But Rubio is right that the Fed needs a better, clearer monetary rule nowadays. That's not to say that Fed policy has been arbitrary, but just that its rule needs some modernizing. For most of the so-called Great Moderation, the Fed followed something close to a Taylor rule, setting policy based on inflation and unemployment, and it served the Fed well. Greg Mankiw has his own simple version of a Taylor rule, which Paul Krugman tweaked slightly, that gives us a good idea of how the Fed thought then, as you can see below.
You can see why the Great Moderation gave way to the Great Recession. Our Taylor rule says the Fed should have made interest rates negative in late 2008, but the Fed can't make interest rates negative. Well, at least not nominal rates. The Fed can increase inflation, which reduces real rates, to get borrowing costs to where they "should" be -- which is what Ben Bernanke has done, in fits and starts, the past four years. You can see all these fits and starts in the chart below that compares our same Taylor rule to Fed policy since 2006. It's not easy to get real rates down to -7 percent.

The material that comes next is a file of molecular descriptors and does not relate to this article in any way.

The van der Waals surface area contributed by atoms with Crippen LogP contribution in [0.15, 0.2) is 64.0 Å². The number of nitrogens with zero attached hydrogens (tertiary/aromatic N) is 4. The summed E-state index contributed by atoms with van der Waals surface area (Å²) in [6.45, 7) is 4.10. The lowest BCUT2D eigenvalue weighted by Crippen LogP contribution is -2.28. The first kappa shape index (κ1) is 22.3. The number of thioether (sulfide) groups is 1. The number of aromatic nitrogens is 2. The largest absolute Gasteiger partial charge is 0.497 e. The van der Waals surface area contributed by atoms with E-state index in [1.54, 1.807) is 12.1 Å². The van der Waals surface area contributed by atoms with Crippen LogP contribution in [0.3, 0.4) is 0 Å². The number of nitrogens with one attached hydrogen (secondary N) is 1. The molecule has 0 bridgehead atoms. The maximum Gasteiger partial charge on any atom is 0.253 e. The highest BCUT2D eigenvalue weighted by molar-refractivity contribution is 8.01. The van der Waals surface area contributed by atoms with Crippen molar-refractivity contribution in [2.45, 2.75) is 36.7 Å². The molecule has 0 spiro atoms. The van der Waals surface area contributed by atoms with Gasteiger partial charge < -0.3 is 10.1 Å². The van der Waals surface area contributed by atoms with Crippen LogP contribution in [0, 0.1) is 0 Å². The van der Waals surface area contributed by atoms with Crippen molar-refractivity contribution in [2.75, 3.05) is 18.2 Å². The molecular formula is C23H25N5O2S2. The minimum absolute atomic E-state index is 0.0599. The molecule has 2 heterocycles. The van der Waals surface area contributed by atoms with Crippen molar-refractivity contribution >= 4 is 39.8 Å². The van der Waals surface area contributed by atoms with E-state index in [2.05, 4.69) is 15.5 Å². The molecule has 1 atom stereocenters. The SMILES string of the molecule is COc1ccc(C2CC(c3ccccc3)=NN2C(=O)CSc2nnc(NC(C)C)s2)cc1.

There have been far too many fits and not nearly enough starts since 2008. Yes, the Fed tried unconventional easing in late 2008, early 2009, late 2010, late 2011 and late 2012, but it should have been easing this whole time. The Taylor rule has been negative this whole time, which means that the Fed should have been cutting interest rates, and cutting them a lot, this whole time. Instead, we got zero rates. Because inflation hasn't been that far off target, Bernanke has had a hard time convincing the rest of the FOMC to go along with quantitative easing -- so easing has been far less quantitative than the situation calls for. In other words, policy hasn't quite been arbitrary as much as ad hoc, with the unhappy result being an era of tight money.